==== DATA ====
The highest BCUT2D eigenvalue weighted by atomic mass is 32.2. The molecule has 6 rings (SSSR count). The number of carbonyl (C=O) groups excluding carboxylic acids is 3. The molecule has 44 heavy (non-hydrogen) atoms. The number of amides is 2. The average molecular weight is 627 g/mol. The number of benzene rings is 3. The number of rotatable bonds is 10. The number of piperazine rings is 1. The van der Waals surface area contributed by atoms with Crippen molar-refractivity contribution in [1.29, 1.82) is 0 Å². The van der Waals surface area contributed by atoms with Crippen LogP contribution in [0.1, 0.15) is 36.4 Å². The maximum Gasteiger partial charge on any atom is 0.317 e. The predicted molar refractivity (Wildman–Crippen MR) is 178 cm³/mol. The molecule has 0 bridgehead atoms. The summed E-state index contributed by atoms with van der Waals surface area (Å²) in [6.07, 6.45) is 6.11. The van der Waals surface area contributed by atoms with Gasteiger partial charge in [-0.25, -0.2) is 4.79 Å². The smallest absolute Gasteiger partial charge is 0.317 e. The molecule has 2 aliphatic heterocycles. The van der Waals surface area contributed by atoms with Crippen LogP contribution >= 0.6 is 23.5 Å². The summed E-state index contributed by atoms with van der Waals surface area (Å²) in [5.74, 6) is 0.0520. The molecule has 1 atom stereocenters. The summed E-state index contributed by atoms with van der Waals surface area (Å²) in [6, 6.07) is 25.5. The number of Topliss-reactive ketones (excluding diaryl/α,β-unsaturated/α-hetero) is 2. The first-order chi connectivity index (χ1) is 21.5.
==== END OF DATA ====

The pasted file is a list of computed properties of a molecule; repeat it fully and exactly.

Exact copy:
The highest BCUT2D eigenvalue weighted by atomic mass is 32.2. The molecule has 6 rings (SSSR count). The number of carbonyl (C=O) groups excluding carboxylic acids is 3. The molecule has 44 heavy (non-hydrogen) atoms. The number of amides is 2. The average molecular weight is 627 g/mol. The number of benzene rings is 3. The number of rotatable bonds is 10. The number of piperazine rings is 1. The van der Waals surface area contributed by atoms with Crippen molar-refractivity contribution in [1.29, 1.82) is 0 Å². The van der Waals surface area contributed by atoms with Crippen LogP contribution in [0.1, 0.15) is 36.4 Å². The maximum Gasteiger partial charge on any atom is 0.317 e. The predicted molar refractivity (Wildman–Crippen MR) is 178 cm³/mol. The molecule has 0 bridgehead atoms. The summed E-state index contributed by atoms with van der Waals surface area (Å²) in [6.07, 6.45) is 6.11. The van der Waals surface area contributed by atoms with Gasteiger partial charge in [-0.25, -0.2) is 4.79 Å². The smallest absolute Gasteiger partial charge is 0.317 e. The molecule has 2 aliphatic heterocycles. The van der Waals surface area contributed by atoms with Crippen LogP contribution >= 0.6 is 23.5 Å². The summed E-state index contributed by atoms with van der Waals surface area (Å²) in [5.74, 6) is 0.0520. The molecule has 1 atom stereocenters. The summed E-state index contributed by atoms with van der Waals surface area (Å²) in [6, 6.07) is 25.5. The number of Topliss-reactive ketones (excluding diaryl/α,β-unsaturated/α-hetero) is 2. The first-order chi connectivity index (χ1) is 21.5.